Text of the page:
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There is no magic formula that can help everyone to find love.

Instead, we bring value by building a decent-sized platform that allows people to provide information that helps us to customize a match algorithm to each person’s needs.” Ok Cupid works by having users state basic preferences and answering questions like “Is it wrong to spank a child who’s been bad?

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calculates the relationship between "percentiles of attractiveness" and how many friends a Facebook user has. Rudder has also compiled maps showing where Craigslist missed connections are most likely to occur, state-by-state. We’re divided by class, which correlates with geography. He cites Naomi Klein’s Rudder is excited by the idea of being able to see, as the book’s cover says, how we behave "when we think no one is watching" — a world where data collection doesn’t occur in a lab, but in the channels of the internet where participants are free from self-consciousness. The subtext, though he never quite goes out and says it, is an idea that’s held by many in the tech industry: we’re living through the democratization of information, in this case of hard data.

It tells us that Twitter users with more than 1,000 followers use a lot of corny marketing words like "marketing" and "tweetup." We learn that when you compare the words most commonly used on Twitter with those used in the English language elsewhere, Twitter users write "love" and "today" with far more frequency. In New York it’s the subway; in Texas it’s Walmart; in Southern California, the gym. But buried in the back of the book, in Rudder’s notes about the data-collection itself, we learn that the author gathered most of his information through a combination of buddy-to-buddy and business-to-business interactions with the people behind the companies who collect it, an admission that doesn’t do much to dissolve the vision of Silicon Valley as an exclusive foosball-peppered frat lounge.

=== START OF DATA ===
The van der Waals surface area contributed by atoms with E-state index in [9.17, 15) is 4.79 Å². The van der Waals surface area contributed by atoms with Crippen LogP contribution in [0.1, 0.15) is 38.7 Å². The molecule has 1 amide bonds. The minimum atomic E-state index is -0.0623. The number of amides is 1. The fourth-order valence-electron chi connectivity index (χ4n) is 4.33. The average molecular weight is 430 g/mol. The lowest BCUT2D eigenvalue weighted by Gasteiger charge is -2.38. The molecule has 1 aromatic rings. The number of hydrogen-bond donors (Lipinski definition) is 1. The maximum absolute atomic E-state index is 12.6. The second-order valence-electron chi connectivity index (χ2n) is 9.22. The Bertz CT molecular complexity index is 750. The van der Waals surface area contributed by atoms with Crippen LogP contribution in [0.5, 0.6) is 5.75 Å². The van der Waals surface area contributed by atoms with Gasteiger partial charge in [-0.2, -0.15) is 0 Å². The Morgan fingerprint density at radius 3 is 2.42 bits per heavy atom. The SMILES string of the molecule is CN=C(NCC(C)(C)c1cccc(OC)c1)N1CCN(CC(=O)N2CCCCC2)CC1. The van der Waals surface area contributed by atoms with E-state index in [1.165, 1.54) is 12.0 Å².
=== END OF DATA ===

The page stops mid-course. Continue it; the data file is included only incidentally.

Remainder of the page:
On OKTrends, Rudder made ample use of his Harvard math degree, pumping out pie charts and line graphs to bolster observations like, "heavy Twitter users masturbate more often" than light Twitter users and "black people are more than twice as likely to mention their faith in their profiles" as people who identify as white, asian, or hispanic.

But the much-loved blog went dormant after less than 12 months. It's augmented by additional data culled from sites like Reddit and Craigslist in an effort to expose the patterns that fascinate Rudder and his data-collecting colleagues.

So Ok Cupid fired the PR firm and started publishing their findings on the Ok Trends blog. “The blog is partly an advice column, but instead of being written by a psychologist, the data writes itself,” Yagan said.

“For example, we don’t tell you that you should or should not use a flash for your profile photo.

Our approach to dating isn’t that there’s some psychological theory that will be the answer to all your problems.

We think that dating is a problem to be solved using data and analytics.

In 2010 Christian Rudder, one of the founders of OKCupid, started a blog to accompany his massively popular dating site.

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